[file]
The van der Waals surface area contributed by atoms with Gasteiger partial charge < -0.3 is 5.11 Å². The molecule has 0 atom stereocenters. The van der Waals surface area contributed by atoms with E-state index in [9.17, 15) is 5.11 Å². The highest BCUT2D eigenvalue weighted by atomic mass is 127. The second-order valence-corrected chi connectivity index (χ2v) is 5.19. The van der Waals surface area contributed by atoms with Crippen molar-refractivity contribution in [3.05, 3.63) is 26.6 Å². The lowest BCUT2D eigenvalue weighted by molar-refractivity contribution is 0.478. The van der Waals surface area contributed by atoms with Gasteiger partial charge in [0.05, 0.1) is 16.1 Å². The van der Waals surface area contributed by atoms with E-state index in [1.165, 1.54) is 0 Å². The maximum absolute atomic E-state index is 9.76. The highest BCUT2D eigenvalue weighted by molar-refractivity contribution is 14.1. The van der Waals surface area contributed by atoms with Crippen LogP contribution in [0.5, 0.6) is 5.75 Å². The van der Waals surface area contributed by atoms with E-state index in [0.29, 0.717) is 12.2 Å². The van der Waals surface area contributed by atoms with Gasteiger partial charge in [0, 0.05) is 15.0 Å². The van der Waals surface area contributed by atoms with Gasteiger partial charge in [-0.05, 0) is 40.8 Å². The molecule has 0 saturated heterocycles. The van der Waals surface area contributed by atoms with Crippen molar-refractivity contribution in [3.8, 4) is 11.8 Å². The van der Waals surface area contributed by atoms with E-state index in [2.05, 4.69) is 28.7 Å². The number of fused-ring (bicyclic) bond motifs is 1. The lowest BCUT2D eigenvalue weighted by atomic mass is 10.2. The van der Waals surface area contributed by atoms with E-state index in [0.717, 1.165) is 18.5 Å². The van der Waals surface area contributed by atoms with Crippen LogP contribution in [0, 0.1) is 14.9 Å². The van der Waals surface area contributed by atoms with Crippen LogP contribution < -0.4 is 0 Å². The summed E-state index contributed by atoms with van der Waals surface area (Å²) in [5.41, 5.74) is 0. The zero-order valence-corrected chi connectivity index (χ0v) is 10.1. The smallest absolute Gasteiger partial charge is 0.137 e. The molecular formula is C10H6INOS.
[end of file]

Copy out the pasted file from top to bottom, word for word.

The van der Waals surface area contributed by atoms with Gasteiger partial charge < -0.3 is 5.11 Å². The molecule has 0 atom stereocenters. The van der Waals surface area contributed by atoms with E-state index in [9.17, 15) is 5.11 Å². The highest BCUT2D eigenvalue weighted by atomic mass is 127. The second-order valence-corrected chi connectivity index (χ2v) is 5.19. The van der Waals surface area contributed by atoms with Crippen molar-refractivity contribution in [3.05, 3.63) is 26.6 Å². The lowest BCUT2D eigenvalue weighted by molar-refractivity contribution is 0.478. The van der Waals surface area contributed by atoms with Gasteiger partial charge in [0.05, 0.1) is 16.1 Å². The van der Waals surface area contributed by atoms with E-state index in [1.165, 1.54) is 0 Å². The maximum absolute atomic E-state index is 9.76. The highest BCUT2D eigenvalue weighted by molar-refractivity contribution is 14.1. The van der Waals surface area contributed by atoms with Crippen LogP contribution in [0.5, 0.6) is 5.75 Å². The van der Waals surface area contributed by atoms with E-state index in [0.29, 0.717) is 12.2 Å². The van der Waals surface area contributed by atoms with Gasteiger partial charge in [0, 0.05) is 15.0 Å². The van der Waals surface area contributed by atoms with Gasteiger partial charge in [-0.05, 0) is 40.8 Å². The molecule has 0 saturated heterocycles. The van der Waals surface area contributed by atoms with Crippen molar-refractivity contribution in [3.8, 4) is 11.8 Å². The van der Waals surface area contributed by atoms with E-state index in [2.05, 4.69) is 28.7 Å². The number of fused-ring (bicyclic) bond motifs is 1. The lowest BCUT2D eigenvalue weighted by atomic mass is 10.2. The van der Waals surface area contributed by atoms with E-state index in [0.717, 1.165) is 18.5 Å². The van der Waals surface area contributed by atoms with Crippen LogP contribution in [0, 0.1) is 14.9 Å². The van der Waals surface area contributed by atoms with Crippen LogP contribution < -0.4 is 0 Å². The summed E-state index contributed by atoms with van der Waals surface area (Å²) in [5.41, 5.74) is 0. The zero-order valence-corrected chi connectivity index (χ0v) is 10.1. The smallest absolute Gasteiger partial charge is 0.137 e. The molecular formula is C10H6INOS.